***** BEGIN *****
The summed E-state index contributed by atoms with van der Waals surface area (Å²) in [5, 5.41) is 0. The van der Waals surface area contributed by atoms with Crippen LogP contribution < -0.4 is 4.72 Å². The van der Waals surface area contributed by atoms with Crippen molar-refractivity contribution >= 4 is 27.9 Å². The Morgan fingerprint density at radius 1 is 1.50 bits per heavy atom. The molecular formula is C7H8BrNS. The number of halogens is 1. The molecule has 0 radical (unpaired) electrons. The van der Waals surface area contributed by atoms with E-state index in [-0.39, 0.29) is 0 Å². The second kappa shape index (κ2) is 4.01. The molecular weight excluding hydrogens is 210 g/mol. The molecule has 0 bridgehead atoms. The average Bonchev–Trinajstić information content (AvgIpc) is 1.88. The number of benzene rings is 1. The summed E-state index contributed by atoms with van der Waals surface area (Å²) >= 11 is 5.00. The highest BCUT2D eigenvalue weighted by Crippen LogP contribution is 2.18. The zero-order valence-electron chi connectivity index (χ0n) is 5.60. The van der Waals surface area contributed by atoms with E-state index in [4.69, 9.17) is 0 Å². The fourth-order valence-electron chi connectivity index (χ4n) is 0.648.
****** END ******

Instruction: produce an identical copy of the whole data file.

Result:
The summed E-state index contributed by atoms with van der Waals surface area (Å²) in [5, 5.41) is 0. The van der Waals surface area contributed by atoms with Crippen LogP contribution < -0.4 is 4.72 Å². The van der Waals surface area contributed by atoms with Crippen molar-refractivity contribution >= 4 is 27.9 Å². The Morgan fingerprint density at radius 1 is 1.50 bits per heavy atom. The molecular formula is C7H8BrNS. The number of halogens is 1. The molecule has 0 radical (unpaired) electrons. The van der Waals surface area contributed by atoms with E-state index in [-0.39, 0.29) is 0 Å². The second kappa shape index (κ2) is 4.01. The molecular weight excluding hydrogens is 210 g/mol. The molecule has 0 bridgehead atoms. The average Bonchev–Trinajstić information content (AvgIpc) is 1.88. The number of benzene rings is 1. The summed E-state index contributed by atoms with van der Waals surface area (Å²) >= 11 is 5.00. The highest BCUT2D eigenvalue weighted by Crippen LogP contribution is 2.18. The zero-order valence-electron chi connectivity index (χ0n) is 5.60. The van der Waals surface area contributed by atoms with E-state index in [4.69, 9.17) is 0 Å². The fourth-order valence-electron chi connectivity index (χ4n) is 0.648.